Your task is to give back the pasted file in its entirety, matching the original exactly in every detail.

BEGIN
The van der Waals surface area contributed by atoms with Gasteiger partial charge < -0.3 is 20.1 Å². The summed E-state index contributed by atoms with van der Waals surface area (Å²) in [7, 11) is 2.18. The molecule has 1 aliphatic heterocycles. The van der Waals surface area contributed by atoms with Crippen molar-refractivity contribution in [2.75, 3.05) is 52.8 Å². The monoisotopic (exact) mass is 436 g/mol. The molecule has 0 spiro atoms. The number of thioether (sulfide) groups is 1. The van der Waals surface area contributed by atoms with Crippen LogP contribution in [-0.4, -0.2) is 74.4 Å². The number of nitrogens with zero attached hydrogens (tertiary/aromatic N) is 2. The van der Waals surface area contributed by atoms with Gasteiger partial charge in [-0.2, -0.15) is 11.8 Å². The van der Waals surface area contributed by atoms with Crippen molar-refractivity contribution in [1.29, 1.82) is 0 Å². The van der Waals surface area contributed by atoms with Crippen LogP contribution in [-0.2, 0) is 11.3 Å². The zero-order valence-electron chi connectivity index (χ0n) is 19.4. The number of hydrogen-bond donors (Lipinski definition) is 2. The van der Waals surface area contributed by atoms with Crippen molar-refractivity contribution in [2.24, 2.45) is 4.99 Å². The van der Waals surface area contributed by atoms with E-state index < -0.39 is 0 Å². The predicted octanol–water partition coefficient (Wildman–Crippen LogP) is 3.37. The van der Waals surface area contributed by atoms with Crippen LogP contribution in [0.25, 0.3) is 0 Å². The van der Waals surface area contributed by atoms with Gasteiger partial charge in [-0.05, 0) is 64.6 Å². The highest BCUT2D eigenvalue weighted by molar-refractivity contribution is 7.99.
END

The van der Waals surface area contributed by atoms with Gasteiger partial charge < -0.3 is 20.1 Å². The summed E-state index contributed by atoms with van der Waals surface area (Å²) in [7, 11) is 2.18. The molecule has 1 aliphatic heterocycles. The van der Waals surface area contributed by atoms with Crippen molar-refractivity contribution in [2.75, 3.05) is 52.8 Å². The monoisotopic (exact) mass is 436 g/mol. The molecule has 0 spiro atoms. The number of thioether (sulfide) groups is 1. The van der Waals surface area contributed by atoms with Crippen LogP contribution in [-0.4, -0.2) is 74.4 Å². The number of nitrogens with zero attached hydrogens (tertiary/aromatic N) is 2. The van der Waals surface area contributed by atoms with Gasteiger partial charge in [-0.2, -0.15) is 11.8 Å². The van der Waals surface area contributed by atoms with Crippen molar-refractivity contribution in [1.29, 1.82) is 0 Å². The van der Waals surface area contributed by atoms with Crippen LogP contribution in [-0.2, 0) is 11.3 Å². The zero-order valence-electron chi connectivity index (χ0n) is 19.4. The number of hydrogen-bond donors (Lipinski definition) is 2. The van der Waals surface area contributed by atoms with Crippen molar-refractivity contribution in [2.24, 2.45) is 4.99 Å². The van der Waals surface area contributed by atoms with E-state index < -0.39 is 0 Å². The predicted octanol–water partition coefficient (Wildman–Crippen LogP) is 3.37. The van der Waals surface area contributed by atoms with Crippen LogP contribution in [0.25, 0.3) is 0 Å². The van der Waals surface area contributed by atoms with Gasteiger partial charge in [-0.05, 0) is 64.6 Å². The highest BCUT2D eigenvalue weighted by molar-refractivity contribution is 7.99.